Specialized do the slightly racier Allez with a triple at various price points, there's the Trek 1.2 or 1.5, the Scott Speedsters also come with a triple option as does the Cannondale Synapse.

    Have a look on Evans' website. 2011 Specialized bikes have already been discounted

    Thanks for saying these various other bikes, has anyone had any experience with these bikes??
    possibly another stupid question coming up here, are all road bikes with triple chain rings more likely to be sportive kind of bikes or do you just get triple's on all styles?

    and another silly question, i don't fully understand what a compact set is? could someone relieve me of my ignorance.
  • hstileshstiles Posts: 414
    If you are considering the upper limit of your budget, you could do a lot worse than the Focus Cayo - carbon frame & 105 groupset for £999

    http://www.wiggle.co.uk/focus-cayo-105- ... 5360059957
  • CasperCCCCasperCCC Posts: 14
    Aggerdoo wrote:
    keef66 wrote:
    There's dozens of road bikes with triple chainring in that price range!

    Specialized do the slightly racier Allez with a triple at various price points, there's the Trek 1.2 or 1.5, the Scott Speedsters also come with a triple option as does the Cannondale Synapse.

    Have a look on Evans' website. 2011 Specialized bikes have already been discounted

    Thanks for saying these various other bikes, has anyone had any experience with these bikes??
    possibly another stupid question coming up here, are all road bikes with triple chain rings more likely to be sportive kind of bikes or do you just get triple's on all styles?

    and another silly question, i don't fully understand what a compact set is? could someone relieve me of my ignorance.

    The Allez is basically the more aggressive version of the Secteur. My workmate has just gone from my old Secteur (got nicked - bastards...) to a colleague's Allez. Likes both, but the Allez is definitely built for speed, not comfort.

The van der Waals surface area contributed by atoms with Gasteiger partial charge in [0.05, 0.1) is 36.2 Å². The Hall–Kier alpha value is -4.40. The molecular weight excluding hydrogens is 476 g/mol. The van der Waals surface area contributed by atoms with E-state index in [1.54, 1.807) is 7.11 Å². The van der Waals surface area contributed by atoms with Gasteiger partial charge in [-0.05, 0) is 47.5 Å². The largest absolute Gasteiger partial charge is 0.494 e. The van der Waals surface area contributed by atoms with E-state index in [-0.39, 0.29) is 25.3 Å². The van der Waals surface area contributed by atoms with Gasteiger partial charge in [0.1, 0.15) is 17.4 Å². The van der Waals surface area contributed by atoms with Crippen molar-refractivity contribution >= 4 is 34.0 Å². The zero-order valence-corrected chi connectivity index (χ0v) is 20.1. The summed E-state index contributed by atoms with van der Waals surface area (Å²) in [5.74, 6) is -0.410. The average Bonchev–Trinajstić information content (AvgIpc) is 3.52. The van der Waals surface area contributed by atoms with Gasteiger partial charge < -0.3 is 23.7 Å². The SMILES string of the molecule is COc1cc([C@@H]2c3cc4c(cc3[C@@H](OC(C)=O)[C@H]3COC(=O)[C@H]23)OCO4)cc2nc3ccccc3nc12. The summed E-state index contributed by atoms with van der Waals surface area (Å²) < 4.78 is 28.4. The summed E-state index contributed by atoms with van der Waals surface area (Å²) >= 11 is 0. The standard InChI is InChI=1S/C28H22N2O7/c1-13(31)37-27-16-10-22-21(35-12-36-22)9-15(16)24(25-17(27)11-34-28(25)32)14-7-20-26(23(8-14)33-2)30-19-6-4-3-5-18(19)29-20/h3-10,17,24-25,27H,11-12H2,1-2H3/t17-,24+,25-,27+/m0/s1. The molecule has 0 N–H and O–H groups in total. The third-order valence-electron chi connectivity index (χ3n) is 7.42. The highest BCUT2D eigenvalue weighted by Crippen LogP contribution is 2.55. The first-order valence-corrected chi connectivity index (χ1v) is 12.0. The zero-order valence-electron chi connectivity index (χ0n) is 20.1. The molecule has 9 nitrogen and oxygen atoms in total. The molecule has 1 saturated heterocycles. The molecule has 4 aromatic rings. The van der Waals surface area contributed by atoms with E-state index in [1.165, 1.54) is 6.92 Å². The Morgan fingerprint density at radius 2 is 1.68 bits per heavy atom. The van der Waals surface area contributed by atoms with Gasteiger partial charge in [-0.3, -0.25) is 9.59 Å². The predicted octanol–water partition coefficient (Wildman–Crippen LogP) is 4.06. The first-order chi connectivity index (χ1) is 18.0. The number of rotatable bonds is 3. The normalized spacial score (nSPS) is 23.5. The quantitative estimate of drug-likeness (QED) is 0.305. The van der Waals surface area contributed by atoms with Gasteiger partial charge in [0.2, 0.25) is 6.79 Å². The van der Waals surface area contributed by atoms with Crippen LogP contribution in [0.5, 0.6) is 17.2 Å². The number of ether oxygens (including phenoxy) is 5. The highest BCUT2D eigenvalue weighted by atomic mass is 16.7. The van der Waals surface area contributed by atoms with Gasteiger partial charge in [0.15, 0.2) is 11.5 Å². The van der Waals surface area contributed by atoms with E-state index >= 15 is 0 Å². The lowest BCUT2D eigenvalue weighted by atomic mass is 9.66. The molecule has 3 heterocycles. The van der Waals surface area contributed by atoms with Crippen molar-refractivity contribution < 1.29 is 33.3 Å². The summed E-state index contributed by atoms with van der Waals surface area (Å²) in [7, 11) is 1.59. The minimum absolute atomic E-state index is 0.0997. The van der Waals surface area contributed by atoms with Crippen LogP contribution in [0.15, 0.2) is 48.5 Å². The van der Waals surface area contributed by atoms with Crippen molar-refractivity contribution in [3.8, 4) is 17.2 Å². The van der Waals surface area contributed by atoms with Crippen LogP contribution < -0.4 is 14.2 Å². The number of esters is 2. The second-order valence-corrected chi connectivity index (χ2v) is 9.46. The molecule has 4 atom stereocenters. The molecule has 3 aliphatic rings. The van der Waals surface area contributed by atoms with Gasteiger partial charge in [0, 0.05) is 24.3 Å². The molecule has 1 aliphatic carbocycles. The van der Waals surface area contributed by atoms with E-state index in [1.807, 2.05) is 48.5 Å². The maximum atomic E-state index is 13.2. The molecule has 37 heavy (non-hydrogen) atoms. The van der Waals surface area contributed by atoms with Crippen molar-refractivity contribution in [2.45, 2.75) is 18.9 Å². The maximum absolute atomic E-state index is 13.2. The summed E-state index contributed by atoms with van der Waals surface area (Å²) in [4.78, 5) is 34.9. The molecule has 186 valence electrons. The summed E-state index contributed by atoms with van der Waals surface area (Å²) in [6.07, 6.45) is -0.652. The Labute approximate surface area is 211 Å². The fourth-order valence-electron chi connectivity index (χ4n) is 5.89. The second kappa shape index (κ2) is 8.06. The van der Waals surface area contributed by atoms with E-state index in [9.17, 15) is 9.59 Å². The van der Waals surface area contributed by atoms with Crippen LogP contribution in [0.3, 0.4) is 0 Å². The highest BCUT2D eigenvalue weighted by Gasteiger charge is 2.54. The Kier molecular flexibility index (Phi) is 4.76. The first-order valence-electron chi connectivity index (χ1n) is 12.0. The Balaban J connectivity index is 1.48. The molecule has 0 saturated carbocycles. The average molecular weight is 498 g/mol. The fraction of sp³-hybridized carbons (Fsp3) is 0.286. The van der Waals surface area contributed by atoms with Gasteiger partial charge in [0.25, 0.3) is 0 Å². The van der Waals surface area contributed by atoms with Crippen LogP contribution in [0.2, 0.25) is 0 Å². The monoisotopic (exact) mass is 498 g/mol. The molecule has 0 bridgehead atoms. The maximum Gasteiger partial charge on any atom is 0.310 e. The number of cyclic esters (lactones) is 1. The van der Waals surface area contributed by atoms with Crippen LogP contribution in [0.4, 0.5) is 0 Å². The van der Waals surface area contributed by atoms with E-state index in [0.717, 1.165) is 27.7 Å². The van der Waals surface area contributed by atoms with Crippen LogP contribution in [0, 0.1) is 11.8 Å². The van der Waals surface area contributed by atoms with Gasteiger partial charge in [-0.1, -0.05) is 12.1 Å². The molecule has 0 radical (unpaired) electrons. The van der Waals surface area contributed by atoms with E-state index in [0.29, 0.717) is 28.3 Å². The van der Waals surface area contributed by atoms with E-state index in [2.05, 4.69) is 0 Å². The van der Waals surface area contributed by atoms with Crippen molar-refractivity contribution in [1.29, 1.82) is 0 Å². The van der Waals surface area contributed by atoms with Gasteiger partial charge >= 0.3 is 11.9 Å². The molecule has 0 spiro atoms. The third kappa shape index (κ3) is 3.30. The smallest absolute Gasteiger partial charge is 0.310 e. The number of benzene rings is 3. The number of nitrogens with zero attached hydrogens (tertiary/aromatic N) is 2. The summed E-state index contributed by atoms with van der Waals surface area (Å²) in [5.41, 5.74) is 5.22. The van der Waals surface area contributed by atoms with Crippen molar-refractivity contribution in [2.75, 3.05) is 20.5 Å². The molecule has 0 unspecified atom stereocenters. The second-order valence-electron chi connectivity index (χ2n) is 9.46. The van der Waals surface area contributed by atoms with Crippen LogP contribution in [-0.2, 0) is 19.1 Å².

A compact has two chainrings, but a wider spread of gears than you'd get with a standard double. With a compact, you've got almost as wide a range of gears as you'd have with a triple.

    Downside is that the difference between the chainrings is much bigger than you'd have with a triple, so there's more chance that you'll have to double shift. (Change gears at the back as well as at the front.)

    I've just shifted from a triple to a compact. I'm not used to it yet. You've got to think about things more, and I'm finding that sometimes the bike really, really doesn't want to go from the smaller ring to the larger one - you've got to be in the right spot on the rear cogs. Annoying, and I've lost the chain a couple of times. Might partly be that I need to tweak the setup as the gear cables stretch a bit, might just be that it's something you learn to live with.

    It's the first time I've had a compact, so I don't really know if it's my fault, the way the bike is set up, or just an inevitable part of running a compact. At the moment, I'd probably rather have stuck with my triple, though, even though I hardly ever used the smallest chainring.
  • Avanti RomanAvanti Roman Posts: 189
    hstiles wrote:
    If you are considering the upper limit of your budget, you could do a lot worse than the Focus Cayo - carbon frame & 105 groupset for £999

    http://www.wiggle.co.uk/focus-cayo-105- ... 5360059957

    Good shout - as is this from Decathlon, Carbon frame & fork, Shimano 105 5700 triple for £900:
    http://www.decathlon.co.uk/EN/btwin-facet-3-175387571/

    Frame was ridden to victory by Christophe Moreau in the 2007 Dauphiné Libéré and French Road race championship - pretty good pedigree for £900!:
    http://team.cyclingnews.com/tech.php?id ... eaus_BTwin
    Ribble Gran Fondo
    Boardman CX Team
    Trek 8000
    Sirrus framed 'special'

    Prev: Avanti Corsa, Routens, MBK TT, homemade TT bike, Trek 990, Vitus 979 x 2, Peugeot Roubaix & er..Raleigh Arena!